The growth of the Identity State is premised on the administrative fantasy that citizens can be grasped, fixed, and rendered stable in the state’s imagination. Biometric technologies are seen as core to this act of fixation, despite criticisms about the instability of the body, the racialized unevenness that these techniques embody, and the normalization of surveillance and social sorting that they embed into daily practices. Malavika uses the world’s largest biometrics identity database, the Aadhaar project in India, to unpack certain techno-utopian narratives in the developing world and describe the negotiations and hacks by which the subjects/objects of surveillance upend and disrupt power imbalances.
Malavika Jayaram is the inaugural Executive Director of Digital Asia Hub, a Hong Kong-based independent research think-tank incubated by the Berkman Klein Center for Internet and Society at Harvard University, where she is also a Faculty Associate.
A technology lawyer for over 15 years, she practised law at Allen & Overy, London, and was Vice President and Technology Counsel at Citigroup. She was featured in the International Who’s Who of Internet e-Commerce & Data Protection Lawyers, and voted one of India’s leading lawyers.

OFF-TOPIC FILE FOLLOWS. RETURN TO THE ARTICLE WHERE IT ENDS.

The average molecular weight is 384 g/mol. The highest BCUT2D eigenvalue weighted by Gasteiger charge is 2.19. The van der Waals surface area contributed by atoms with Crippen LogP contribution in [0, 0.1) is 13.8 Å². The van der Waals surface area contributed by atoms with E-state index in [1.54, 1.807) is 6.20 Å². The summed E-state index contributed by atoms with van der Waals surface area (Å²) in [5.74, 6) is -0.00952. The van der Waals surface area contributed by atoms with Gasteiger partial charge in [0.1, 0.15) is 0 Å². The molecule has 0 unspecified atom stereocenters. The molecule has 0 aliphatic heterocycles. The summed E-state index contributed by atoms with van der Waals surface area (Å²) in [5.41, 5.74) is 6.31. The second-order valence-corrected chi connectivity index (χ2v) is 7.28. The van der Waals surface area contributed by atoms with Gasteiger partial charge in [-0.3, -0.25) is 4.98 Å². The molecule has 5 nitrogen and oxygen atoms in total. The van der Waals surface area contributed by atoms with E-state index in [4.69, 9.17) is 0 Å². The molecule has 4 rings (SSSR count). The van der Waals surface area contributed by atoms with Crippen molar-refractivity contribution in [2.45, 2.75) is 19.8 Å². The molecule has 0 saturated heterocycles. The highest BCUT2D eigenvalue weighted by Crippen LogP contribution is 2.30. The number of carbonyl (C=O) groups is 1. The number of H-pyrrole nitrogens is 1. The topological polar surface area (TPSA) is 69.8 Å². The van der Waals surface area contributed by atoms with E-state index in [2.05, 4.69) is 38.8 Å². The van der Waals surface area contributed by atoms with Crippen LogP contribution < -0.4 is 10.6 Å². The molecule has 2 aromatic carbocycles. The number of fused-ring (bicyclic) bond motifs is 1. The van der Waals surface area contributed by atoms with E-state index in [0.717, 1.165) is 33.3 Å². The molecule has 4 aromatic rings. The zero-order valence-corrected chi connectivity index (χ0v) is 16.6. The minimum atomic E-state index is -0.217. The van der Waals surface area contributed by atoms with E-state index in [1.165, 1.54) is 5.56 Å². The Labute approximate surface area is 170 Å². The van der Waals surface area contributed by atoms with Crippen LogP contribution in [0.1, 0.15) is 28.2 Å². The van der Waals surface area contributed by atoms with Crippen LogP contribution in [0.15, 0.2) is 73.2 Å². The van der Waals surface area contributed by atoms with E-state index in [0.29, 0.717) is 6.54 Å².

She taught India’s first course on Information Technology & Law in 1997, and has taught as adjunct faculty at Northwestern University’s Pritzker School of Law in Chicago. She is on the Advisory Boards of the Electronic Privacy Information Center (EPIC) and Mozilla’s Tech Policy Fellowship, and on the Executive Committee of the IEEE Global Initiative on Ethics of Autonomous and Intelligent Systems. Malavika is an Associate Fellow with Chatham House (the Royal Institute of International Affairs), as part of its Asia-Pacific Programme.
She is also a member of the High-level Expert Advisory Group to the OECD project, “Going Digital: Making the Transformation Work for Growth and Well-being.”
Data & Society’s “Databites” speaker series presents timely conversations about the purpose and power of technology, bridging our interdisciplinary research with broader public conversations about the societal implications of data and automation.